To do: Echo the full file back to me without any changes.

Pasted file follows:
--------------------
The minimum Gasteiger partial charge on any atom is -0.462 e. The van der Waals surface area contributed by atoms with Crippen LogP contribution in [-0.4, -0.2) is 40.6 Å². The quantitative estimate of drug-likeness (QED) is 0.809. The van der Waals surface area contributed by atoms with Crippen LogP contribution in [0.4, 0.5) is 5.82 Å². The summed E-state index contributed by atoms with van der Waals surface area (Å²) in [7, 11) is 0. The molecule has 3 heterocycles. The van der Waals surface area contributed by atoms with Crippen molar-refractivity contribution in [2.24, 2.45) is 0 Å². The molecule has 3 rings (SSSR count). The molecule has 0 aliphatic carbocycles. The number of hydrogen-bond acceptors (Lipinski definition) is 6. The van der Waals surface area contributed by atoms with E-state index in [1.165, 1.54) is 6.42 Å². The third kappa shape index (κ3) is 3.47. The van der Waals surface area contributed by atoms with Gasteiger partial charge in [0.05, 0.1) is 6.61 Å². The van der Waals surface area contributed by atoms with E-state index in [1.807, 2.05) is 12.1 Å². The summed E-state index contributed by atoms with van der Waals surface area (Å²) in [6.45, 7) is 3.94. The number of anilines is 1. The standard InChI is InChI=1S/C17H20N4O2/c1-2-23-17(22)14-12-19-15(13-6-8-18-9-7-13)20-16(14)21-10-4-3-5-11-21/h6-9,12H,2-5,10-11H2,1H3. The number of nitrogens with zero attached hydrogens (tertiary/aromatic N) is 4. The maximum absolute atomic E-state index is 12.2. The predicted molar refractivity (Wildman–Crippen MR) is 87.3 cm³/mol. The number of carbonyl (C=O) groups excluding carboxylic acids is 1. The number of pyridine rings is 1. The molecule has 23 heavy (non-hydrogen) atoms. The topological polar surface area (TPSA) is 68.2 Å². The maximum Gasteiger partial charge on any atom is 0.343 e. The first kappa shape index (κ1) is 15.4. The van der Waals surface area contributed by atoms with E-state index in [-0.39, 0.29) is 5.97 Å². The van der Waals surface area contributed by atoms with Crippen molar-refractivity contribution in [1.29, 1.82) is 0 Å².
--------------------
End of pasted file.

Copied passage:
The minimum Gasteiger partial charge on any atom is -0.462 e. The van der Waals surface area contributed by atoms with Crippen LogP contribution in [-0.4, -0.2) is 40.6 Å². The quantitative estimate of drug-likeness (QED) is 0.809. The van der Waals surface area contributed by atoms with Crippen LogP contribution in [0.4, 0.5) is 5.82 Å². The summed E-state index contributed by atoms with van der Waals surface area (Å²) in [7, 11) is 0. The molecule has 3 heterocycles. The van der Waals surface area contributed by atoms with Crippen molar-refractivity contribution in [2.24, 2.45) is 0 Å². The molecule has 3 rings (SSSR count). The molecule has 0 aliphatic carbocycles. The number of hydrogen-bond acceptors (Lipinski definition) is 6. The van der Waals surface area contributed by atoms with E-state index in [1.165, 1.54) is 6.42 Å². The third kappa shape index (κ3) is 3.47. The van der Waals surface area contributed by atoms with Gasteiger partial charge in [0.05, 0.1) is 6.61 Å². The van der Waals surface area contributed by atoms with E-state index in [1.807, 2.05) is 12.1 Å². The summed E-state index contributed by atoms with van der Waals surface area (Å²) in [6.45, 7) is 3.94. The number of anilines is 1. The standard InChI is InChI=1S/C17H20N4O2/c1-2-23-17(22)14-12-19-15(13-6-8-18-9-7-13)20-16(14)21-10-4-3-5-11-21/h6-9,12H,2-5,10-11H2,1H3. The number of nitrogens with zero attached hydrogens (tertiary/aromatic N) is 4. The maximum absolute atomic E-state index is 12.2. The predicted molar refractivity (Wildman–Crippen MR) is 87.3 cm³/mol. The number of carbonyl (C=O) groups excluding carboxylic acids is 1. The number of pyridine rings is 1. The molecule has 23 heavy (non-hydrogen) atoms. The topological polar surface area (TPSA) is 68.2 Å². The maximum Gasteiger partial charge on any atom is 0.343 e. The first kappa shape index (κ1) is 15.4. The van der Waals surface area contributed by atoms with E-state index in [-0.39, 0.29) is 5.97 Å². The van der Waals surface area contributed by atoms with Crippen molar-refractivity contribution in [1.29, 1.82) is 0 Å².